How many electronics cables do you have just lying around? Probably a lot! Worldwide, it’s estimated that we will throw away 40 million tons of electronic waste this year alone, including the wires and cables we use to charge our phones, power our computers, and keep entertainment centers, well, entertaining. We’ve teamed up with Eland Cables to explain why it’s so important to recycle old wires and cables rather than just throw them away.
Too Much Electronic Trash
Electronic waste is the fastest growing sector of the waste stream. In fact, 85% of our e-waste is sent to landfills and incinerators, and that’s not good for the planet. Electronics contain heavy metals and plastic made of various compounds that, as they break up over time, get released into the air, water and soil,potentially polluting the water we tap for drinking, washing and cleaning.
Communities are responding as the problem gets worse. Throwing e-waste away, even if it’s “only” electrical wires and cables, is illegal in the UK, much of Europe, and numerous jurisdictions in the United States.
Pollution aside, there’s another reason why it doesn’t make sense to trash e waste like wires and cables. They contain important and difficult to get metals like copper. Mining the copper needed to make cable pretty much destroys the environment around where the mines occur. Deep, open copper pits in places like Butte, Montana are infamous for how ugly, polluting and destructive they are.
Though other rare metals are used to manufacture wires and cable as well, copper is ultimately the most widely used electrical and electronic conductor on Earth. In the past few years, copper has become scarce, leading to higher prices, which in turns raises our cost of buying electronics, as well as more copper mines.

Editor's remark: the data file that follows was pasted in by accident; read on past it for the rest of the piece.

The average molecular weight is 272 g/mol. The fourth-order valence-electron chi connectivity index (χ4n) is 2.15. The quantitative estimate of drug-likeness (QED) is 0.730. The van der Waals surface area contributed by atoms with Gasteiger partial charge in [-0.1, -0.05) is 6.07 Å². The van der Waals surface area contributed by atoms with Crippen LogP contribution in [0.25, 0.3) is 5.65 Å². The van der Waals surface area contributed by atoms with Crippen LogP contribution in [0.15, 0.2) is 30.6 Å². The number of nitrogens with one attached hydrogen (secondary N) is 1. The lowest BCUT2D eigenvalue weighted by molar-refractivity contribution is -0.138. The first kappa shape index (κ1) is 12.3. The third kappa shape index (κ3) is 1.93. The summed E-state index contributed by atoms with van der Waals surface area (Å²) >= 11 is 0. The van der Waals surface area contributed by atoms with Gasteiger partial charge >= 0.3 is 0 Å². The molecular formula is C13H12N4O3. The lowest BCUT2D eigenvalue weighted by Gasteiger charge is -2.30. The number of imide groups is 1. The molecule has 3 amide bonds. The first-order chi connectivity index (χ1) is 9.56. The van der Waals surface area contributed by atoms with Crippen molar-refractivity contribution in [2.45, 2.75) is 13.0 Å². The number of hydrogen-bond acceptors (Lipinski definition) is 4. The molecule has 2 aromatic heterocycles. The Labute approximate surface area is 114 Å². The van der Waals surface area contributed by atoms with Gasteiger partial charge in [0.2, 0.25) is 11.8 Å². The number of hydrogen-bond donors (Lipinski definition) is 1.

Recycling old wires and cables is one way to reclaim copper without all that environmental destruction.
How to Recycle Old Wires and Cables in Your Area
Copper is selling for a little over $3 a pound. Any metal recycling center will be happy to accept your copper-cored wires, and the more the better. BestBuy, Staples and other stores that electronics will help out with electronics recycling, too.
In fact, they’ll accept most of your small electronics, in addition to wires and cables. You can also sell your used electronics here.
Except for some Apple products, most of your home entertainment cords and cables can be used with other devices. For example, the cord I use to charge my Kindle Fire can also charge my Samsung Galaxy phone.
New electronics come with their own power cables but not necessarily HDMI or coax. It’s a good idea to keep one set of back-up cables you can use for your devices. Whatever you can’t reuse yourself, ask your friends and family if they can.
Many schools and non-profits happily accept electronics donations, even if all you have is the odd power cord or old Ethernet cable that wasn’t quite long enough.
STEM – Science, Technology, Engineering, and Mathematics – programs across the country are always looking for ways to save a buck on getting the items they need for their programs. Simply Google STEM or National Center for Electronics Recycling to find out what’s available in your area.
Last but not least, you can always visit Earth911 to learn more about where to recycle electronics in your neighborhood.
NOTE: Paid partnerships enable us to bring you expert advice and information at no additional cost to you. Our editorial opinions remain our own. Thanks!